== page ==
Earlier today, Treasury Secretary Janet Yellin defended the Biden administration’s proposal to require banks to report inflow and outflow information on all accounts with more than $600 or more than $600 in transactions–in other words, virtually all bank accounts: …
“Right now, on every bank account that earns more than $10 a year in interest, the banks report the interest earned to the IRS. That’s part of the information base that includes W2’s and reports on dividends in other income that taxpayers earned. So collection of information is routine.”
That is rather disingenuous. Interest paid by banks is income. Employers and many others report income that they pay out to the IRS. This proposal is different: the idea is that the IRS can compare the amounts of money going into and out of bank accounts with the income reported by a given taxpayer. …
The administration claims this measure would yield something like $46 billion a year in revenue by catching tax cheats. As an honest taxpayer, I am sympathetic to the argument that it is in my interest for cheaters to be caught. The problem is that I don’t trust the Biden administration, and I don’t trust the IRS.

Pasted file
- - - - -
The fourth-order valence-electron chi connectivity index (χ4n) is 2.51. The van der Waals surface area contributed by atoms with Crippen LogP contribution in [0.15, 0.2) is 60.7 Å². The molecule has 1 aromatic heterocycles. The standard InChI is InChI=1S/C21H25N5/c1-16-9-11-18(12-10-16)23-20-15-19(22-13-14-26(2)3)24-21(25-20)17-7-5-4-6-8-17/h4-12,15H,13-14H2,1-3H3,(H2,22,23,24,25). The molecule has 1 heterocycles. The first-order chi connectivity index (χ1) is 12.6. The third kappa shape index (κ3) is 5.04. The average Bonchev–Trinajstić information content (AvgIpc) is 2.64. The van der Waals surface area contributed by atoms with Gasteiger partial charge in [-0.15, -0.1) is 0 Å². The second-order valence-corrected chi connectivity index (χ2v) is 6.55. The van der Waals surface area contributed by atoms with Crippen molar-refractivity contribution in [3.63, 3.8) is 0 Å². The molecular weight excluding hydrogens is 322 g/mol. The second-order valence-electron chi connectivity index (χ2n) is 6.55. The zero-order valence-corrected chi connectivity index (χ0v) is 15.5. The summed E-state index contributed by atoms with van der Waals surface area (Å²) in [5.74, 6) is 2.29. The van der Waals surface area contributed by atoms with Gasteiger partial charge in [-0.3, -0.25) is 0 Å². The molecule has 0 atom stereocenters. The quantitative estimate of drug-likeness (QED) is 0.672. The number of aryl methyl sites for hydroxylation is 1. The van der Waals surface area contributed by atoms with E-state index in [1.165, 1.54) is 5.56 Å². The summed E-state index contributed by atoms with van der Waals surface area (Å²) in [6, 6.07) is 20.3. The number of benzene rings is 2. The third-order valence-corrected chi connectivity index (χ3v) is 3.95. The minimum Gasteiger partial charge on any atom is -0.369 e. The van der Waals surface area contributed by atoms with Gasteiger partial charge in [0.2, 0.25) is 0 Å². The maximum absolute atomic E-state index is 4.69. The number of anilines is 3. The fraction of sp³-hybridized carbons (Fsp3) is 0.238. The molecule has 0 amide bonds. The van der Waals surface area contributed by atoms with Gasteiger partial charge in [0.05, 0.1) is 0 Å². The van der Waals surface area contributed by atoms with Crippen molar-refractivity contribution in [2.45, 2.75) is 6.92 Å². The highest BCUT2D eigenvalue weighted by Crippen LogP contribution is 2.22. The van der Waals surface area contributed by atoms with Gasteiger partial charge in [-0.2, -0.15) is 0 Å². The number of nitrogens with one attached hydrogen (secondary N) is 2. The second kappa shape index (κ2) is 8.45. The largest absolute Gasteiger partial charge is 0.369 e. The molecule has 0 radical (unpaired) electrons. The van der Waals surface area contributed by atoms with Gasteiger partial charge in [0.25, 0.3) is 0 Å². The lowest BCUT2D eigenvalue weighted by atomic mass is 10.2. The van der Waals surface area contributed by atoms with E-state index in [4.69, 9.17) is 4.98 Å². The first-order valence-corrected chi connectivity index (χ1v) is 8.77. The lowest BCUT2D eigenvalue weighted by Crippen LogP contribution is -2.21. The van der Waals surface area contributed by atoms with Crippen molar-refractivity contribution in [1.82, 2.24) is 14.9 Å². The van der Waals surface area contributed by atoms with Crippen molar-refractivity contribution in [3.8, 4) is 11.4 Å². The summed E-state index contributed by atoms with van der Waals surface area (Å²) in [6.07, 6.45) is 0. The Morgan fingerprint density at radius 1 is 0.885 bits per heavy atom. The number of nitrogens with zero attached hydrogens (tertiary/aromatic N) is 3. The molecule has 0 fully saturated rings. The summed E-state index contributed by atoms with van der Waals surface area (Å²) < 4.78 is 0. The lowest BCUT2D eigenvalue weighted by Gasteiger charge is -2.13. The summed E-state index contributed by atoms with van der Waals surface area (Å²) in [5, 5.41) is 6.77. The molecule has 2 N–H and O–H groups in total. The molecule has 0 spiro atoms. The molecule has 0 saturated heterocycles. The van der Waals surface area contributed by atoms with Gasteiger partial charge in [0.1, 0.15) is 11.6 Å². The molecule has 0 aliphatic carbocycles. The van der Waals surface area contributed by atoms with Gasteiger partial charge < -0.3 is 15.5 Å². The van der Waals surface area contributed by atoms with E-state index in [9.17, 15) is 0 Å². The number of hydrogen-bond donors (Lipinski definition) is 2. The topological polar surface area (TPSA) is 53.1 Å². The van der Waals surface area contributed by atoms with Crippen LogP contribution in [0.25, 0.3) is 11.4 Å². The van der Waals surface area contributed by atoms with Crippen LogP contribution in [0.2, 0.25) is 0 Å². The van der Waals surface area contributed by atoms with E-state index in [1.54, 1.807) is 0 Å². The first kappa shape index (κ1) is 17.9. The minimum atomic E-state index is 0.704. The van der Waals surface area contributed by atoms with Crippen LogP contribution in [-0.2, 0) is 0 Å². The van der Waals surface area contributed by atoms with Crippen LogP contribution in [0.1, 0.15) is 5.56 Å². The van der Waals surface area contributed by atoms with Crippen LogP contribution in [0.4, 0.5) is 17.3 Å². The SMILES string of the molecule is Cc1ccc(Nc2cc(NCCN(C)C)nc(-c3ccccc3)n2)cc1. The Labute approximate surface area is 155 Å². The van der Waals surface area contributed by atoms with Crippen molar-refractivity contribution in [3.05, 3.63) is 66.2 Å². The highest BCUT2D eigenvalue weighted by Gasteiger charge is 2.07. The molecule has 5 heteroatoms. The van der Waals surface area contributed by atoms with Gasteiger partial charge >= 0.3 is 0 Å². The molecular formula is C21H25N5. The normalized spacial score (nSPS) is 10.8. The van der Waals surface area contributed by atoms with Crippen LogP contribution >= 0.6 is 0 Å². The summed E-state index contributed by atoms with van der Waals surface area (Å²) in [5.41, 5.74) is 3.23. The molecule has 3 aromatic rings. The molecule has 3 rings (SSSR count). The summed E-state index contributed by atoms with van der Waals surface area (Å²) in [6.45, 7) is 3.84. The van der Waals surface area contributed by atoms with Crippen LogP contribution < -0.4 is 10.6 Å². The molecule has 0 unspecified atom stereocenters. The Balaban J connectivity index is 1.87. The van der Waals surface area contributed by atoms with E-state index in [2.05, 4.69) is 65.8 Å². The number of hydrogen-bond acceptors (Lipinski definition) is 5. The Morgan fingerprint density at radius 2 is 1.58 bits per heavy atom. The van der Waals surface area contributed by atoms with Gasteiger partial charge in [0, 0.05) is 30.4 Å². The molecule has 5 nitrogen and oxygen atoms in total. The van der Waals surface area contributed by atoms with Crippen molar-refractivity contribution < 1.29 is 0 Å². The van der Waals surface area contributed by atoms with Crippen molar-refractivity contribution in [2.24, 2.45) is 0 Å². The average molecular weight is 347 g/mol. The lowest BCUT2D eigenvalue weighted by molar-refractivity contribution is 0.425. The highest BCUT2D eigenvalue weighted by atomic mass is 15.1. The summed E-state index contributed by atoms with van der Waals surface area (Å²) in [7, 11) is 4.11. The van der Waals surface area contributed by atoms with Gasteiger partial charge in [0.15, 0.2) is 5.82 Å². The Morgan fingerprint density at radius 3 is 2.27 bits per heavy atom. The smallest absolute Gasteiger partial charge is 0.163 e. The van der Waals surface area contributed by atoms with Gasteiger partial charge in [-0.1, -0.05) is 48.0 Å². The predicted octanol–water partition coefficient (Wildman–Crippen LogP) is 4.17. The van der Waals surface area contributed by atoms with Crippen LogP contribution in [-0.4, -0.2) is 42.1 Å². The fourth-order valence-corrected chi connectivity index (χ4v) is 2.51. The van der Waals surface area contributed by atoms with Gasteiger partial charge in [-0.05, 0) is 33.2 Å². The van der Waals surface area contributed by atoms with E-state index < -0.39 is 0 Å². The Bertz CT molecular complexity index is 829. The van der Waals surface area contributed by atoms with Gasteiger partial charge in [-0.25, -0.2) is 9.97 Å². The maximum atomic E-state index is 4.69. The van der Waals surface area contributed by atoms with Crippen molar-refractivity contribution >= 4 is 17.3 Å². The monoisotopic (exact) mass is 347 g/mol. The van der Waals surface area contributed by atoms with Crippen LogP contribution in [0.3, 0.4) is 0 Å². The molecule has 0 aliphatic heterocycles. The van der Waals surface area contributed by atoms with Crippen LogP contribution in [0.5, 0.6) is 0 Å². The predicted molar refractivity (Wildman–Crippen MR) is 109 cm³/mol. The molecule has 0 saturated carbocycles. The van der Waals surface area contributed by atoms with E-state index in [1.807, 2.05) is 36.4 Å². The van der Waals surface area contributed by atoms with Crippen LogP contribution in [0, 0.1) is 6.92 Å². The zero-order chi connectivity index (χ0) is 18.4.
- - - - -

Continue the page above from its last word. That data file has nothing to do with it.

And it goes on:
The Democrats have politicized one federal agency after another, and they have weaponized the IRS, in particular, to weaken their political opponents. I have zero confidence that the IRS wouldn’t selectively use this new data source to target Republicans in general, and vocal opponents of the Biden administration in particular.
On the contrary, experience suggests that this is exactly what they would do. That being the case, and given the broader concerns about privacy that most Americans share, the last thing I want to do is give the Biden administration private information about essentially every bank account in the U.S.
Too much government is never enough, comrade.
Anyway, it’s not your money — we made it, they’ll say.
They spend trillions on bills they haven’t read but want details on how you spent $600.